World Antibiotic Awareness Week – understanding the links between AMR and UHC

Published on 15 November 2018

This week (12 – 18 November) is World Antibiotic Awareness Week, aiming to raise awareness of antibiotic resistance and highlight messages among the general public, health workers and policymakers to help prevent further resistance occurring in the future.  Researchers at IDS have undertaken a substantial amount of work on this issue globally as part of wider research on antimicrobial resistance or AMR (of which antibiotic resistance is a significant part of) and Universal Health Coverage (UHC).

AMR and Universal Health Coverage

World leaders have declared AMR to be a global crisis. They have also, as part of the Sustainable Development Goals, adopted UHC as a key target. But, as IDS’ Dr Gerry Bloom argued in a widely disseminated 2017 paper for BMJ Global Health, neither ambition is achievable in isolation from the other.

Members of IDS’ Health and Nutrition cluster have argued for some time for greater alignment of the two policy agendas, so that AMR does not undermine efforts to achieve universal health coverage.

As a global issue it is one that IDS has been working closely with international partners on, including co-hosting a high-level meeting in Japan in May this year on the pursuit of UHC in the context of disease management and AMR, with the Asia-Europe Foundation and Ministry of Foreign Affairs of Japan.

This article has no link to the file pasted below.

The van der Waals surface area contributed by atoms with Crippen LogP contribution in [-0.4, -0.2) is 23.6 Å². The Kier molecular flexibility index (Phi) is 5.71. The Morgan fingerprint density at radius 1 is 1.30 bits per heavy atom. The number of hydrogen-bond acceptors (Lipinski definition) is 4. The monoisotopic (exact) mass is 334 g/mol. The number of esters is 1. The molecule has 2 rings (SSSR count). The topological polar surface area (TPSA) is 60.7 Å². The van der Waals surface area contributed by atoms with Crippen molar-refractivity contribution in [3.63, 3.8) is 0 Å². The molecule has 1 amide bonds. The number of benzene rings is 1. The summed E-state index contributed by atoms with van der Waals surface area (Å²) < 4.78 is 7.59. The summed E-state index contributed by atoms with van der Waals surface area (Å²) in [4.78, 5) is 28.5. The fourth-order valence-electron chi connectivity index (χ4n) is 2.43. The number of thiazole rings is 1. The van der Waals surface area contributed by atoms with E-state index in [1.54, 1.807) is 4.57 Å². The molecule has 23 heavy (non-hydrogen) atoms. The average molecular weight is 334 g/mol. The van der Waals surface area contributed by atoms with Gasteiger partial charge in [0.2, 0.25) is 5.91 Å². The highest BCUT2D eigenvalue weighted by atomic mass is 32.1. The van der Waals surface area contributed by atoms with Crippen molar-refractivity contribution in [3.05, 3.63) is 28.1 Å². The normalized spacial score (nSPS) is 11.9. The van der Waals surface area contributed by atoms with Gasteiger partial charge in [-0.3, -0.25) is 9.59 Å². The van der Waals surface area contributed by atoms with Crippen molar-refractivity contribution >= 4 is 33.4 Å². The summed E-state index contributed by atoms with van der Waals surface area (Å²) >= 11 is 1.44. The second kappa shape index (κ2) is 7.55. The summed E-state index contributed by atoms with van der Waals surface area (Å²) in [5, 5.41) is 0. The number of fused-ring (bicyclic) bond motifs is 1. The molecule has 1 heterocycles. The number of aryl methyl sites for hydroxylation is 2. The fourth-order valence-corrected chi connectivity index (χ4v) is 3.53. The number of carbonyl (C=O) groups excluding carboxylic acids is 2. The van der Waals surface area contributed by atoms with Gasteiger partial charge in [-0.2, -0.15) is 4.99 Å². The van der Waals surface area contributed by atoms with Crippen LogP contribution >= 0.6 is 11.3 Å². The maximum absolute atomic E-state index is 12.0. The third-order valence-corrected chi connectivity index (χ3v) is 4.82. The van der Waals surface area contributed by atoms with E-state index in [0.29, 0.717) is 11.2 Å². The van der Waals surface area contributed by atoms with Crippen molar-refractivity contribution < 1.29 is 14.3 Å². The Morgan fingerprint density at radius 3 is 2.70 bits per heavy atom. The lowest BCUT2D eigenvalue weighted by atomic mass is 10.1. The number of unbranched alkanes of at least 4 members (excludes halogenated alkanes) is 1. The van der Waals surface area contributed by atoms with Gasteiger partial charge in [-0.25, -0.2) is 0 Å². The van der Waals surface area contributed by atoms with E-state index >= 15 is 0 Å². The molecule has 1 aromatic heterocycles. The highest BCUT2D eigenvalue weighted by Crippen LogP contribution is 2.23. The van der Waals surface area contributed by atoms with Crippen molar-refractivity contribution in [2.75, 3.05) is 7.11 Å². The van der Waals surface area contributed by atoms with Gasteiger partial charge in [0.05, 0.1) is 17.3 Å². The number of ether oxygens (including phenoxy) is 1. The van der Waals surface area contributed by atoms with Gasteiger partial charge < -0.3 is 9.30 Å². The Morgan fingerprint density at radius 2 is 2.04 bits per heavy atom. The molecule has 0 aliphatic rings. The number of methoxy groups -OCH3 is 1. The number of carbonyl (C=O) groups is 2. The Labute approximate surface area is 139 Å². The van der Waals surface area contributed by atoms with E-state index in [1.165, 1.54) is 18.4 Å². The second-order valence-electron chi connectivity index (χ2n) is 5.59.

Recognising health inequalities and limited antibiotic access

Within the context of UHC and developing countries, it must be recognised that very large numbers of people still do not have access to antibiotic treatment when they have an infection. Action on antibiotic resistance should not undermine the continuing need to ensure everyone has access to the medicines they require to live full and healthy lives – a goal which has not yet been consistently reached outside of richer countries.

Influencing politicians and advocating for global partnerships

One of the main messages coming through in the IDS research on AMR and UHC is that a global coalition must come together to fight what is a global problem.  And for that partnership to include not just health workers, INGOs and multi-lateral organisations, but crucially also pharmaceutical companies and other private sector providers, scientists and national governments.

To share research with policy makers in the UK IDS produced a briefing on tackling antibiotic resistance domestically and globally, which was communicated to UK Members of Parliament ahead of a parliamentary debate on UK efforts to tackle antibiotic resistance.

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